Would you use a biometric solution to authorise an ATM transaction?  According to the latest EAST research poll the majority would now use such technology, but for many this would only be after a full explanation as to how their personal data would be controlled.

Biometric ATMs are well established in Japan, where tens of thousands are in operation, and their usage is spreading in other countries – banks in Hong Kong, Qatar, Poland, South Africa and Taiwan are also deploying the technology. A common system is ‘finger vein’ identification technology. The transaction is authorised by a finger scan, rather than by entering a PIN. The finger vein technology maps the internal vein system within a finger, and will only accept a living finger, meaning that authentication requires the customer to be present in person each and every time.

From September to December 2019 EAST ran a poll on this topic for which he results can be seen in the chart below.


  • The majority of the respondents (53%) would only use such technology after full explanation as to how their personal data will be held and controlled
  • 26% would be happy to use such technology in place of their PIN
  • 21% would not use such technology due to concerns about personal data privacy

This is a significant change from a similar poll on Biometric ATMs that EAST ran in 2010, when 50% of the respondents said that they would not use such technology due to concerns about personal data privacy, 27% were happy to use such technology, and 23% would only use such technology after full explanation as to how their personal data will be held and controlled.


50th EAST Meeting hosted by PSA in Vienna

The 50th EAST Meeting (National Members) was hosted by Payment Services Austria (PSA) in Vienna on 12th February 2020. The meeting was chaired by Martine Hemmerijckx of Worldline NV/SA, who co-founded EAST with Lachlan Gunn, EAST Executive Director, in 2004.

This was a milestone meeting and the last in the current format as, in June 2020, EAST will hold its 1st Global Congress.  In recognition of her work in founding and supporting EAST, and on behalf of the EAST Board and members, Lachlan presented Martine with an award.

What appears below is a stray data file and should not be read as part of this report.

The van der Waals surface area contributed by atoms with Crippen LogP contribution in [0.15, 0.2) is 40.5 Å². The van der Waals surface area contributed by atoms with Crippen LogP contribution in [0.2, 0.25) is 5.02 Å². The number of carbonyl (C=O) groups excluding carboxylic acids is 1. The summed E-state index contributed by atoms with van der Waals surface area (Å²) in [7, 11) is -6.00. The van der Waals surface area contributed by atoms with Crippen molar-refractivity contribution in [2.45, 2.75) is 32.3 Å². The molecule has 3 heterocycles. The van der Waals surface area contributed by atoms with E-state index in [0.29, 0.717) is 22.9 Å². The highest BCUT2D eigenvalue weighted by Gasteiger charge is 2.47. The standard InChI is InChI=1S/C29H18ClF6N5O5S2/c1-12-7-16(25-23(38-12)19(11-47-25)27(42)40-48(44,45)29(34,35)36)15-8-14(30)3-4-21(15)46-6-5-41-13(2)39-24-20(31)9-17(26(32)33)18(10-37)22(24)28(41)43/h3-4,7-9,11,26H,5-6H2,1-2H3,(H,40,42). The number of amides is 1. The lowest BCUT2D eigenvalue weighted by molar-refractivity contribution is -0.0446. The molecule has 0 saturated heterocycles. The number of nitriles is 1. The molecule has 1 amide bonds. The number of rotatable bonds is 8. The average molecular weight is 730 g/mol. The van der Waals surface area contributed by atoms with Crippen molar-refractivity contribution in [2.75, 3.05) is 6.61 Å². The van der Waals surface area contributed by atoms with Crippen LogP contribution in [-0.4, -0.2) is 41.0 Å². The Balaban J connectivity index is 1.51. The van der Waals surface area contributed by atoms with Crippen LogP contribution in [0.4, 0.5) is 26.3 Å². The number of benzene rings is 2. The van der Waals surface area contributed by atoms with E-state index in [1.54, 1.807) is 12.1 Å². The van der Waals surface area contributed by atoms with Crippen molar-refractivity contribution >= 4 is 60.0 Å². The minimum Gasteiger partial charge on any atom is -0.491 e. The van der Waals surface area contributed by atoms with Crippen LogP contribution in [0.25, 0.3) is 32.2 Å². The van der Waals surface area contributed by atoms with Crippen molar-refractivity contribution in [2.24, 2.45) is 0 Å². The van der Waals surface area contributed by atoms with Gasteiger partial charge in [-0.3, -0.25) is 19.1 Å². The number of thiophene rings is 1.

National country crime updates were provided by 20 countries, and a global update by HSBC.  Topics covered included payment fraud and the continuing evolution of payment technology and related threats, terminal related fraud attacks, malware and logical attacks, and ATM related physical attacks.

The Criminal Intelligence Service Austria presented on the prevention of e-commerce fraud.  The European Cybercrime Centre (EC3) at Europol gave a presentation on forthcoming Europol activities for 2020, with a specific focus on Carding Action Week (CAW) .  This was followed by a presentation from the Gulf Cooperation Council Police (GCCPOL) that gave an update on payment and fraud issues seen by their 6 member countries.

Presentations were also given by the EAST Payments Task Force (EPTF) and the EAST Expert Group on All Terminal Fraud (EGAF).  An update was given by the EAST Expert Group on ATM and ATS Physical Attacks (EGAP).

EAST Fraud Update 1-2020 will be produced later this month, based on the national country crime updates provided at the 50th EAST Meeting.  EAST Fraud Updates are available on the EAST Website to EAST Members.

Europol publishes Turkish language version of ATM Logical Attack Guidelines

EuropolATM has just published a Turkish language version of guidelines to help industry and law enforcement counter the ATM Logical Attack threat.  The English version of the document was officially launched in January 2019 at the 17th Meeting of the EAST Expert Group on All Terminal Fraud (EAST EGAF).  The document is now available in EnglishFrench, GermanSpanish, Russian and Turkish.